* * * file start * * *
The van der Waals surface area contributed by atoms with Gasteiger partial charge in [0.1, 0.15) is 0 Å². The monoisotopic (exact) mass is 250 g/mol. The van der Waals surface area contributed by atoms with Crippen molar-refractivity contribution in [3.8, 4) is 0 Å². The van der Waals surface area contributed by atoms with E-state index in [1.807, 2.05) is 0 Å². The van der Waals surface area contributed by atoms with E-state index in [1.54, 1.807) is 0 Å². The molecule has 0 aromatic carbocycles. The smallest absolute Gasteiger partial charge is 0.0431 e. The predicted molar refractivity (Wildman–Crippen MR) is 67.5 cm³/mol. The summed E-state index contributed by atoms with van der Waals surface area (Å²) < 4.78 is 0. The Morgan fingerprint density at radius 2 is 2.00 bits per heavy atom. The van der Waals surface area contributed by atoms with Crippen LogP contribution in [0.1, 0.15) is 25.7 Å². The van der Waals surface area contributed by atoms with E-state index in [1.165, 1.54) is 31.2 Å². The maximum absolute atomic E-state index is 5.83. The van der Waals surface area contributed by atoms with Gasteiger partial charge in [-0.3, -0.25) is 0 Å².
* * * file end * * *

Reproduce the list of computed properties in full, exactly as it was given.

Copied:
The van der Waals surface area contributed by atoms with Gasteiger partial charge in [0.1, 0.15) is 0 Å². The monoisotopic (exact) mass is 250 g/mol. The van der Waals surface area contributed by atoms with Crippen molar-refractivity contribution in [3.8, 4) is 0 Å². The van der Waals surface area contributed by atoms with E-state index in [1.807, 2.05) is 0 Å². The van der Waals surface area contributed by atoms with E-state index in [1.54, 1.807) is 0 Å². The molecule has 0 aromatic carbocycles. The smallest absolute Gasteiger partial charge is 0.0431 e. The predicted molar refractivity (Wildman–Crippen MR) is 67.5 cm³/mol. The summed E-state index contributed by atoms with van der Waals surface area (Å²) < 4.78 is 0. The Morgan fingerprint density at radius 2 is 2.00 bits per heavy atom. The van der Waals surface area contributed by atoms with Crippen LogP contribution in [0.1, 0.15) is 25.7 Å². The van der Waals surface area contributed by atoms with E-state index in [1.165, 1.54) is 31.2 Å². The maximum absolute atomic E-state index is 5.83. The van der Waals surface area contributed by atoms with Gasteiger partial charge in [-0.3, -0.25) is 0 Å².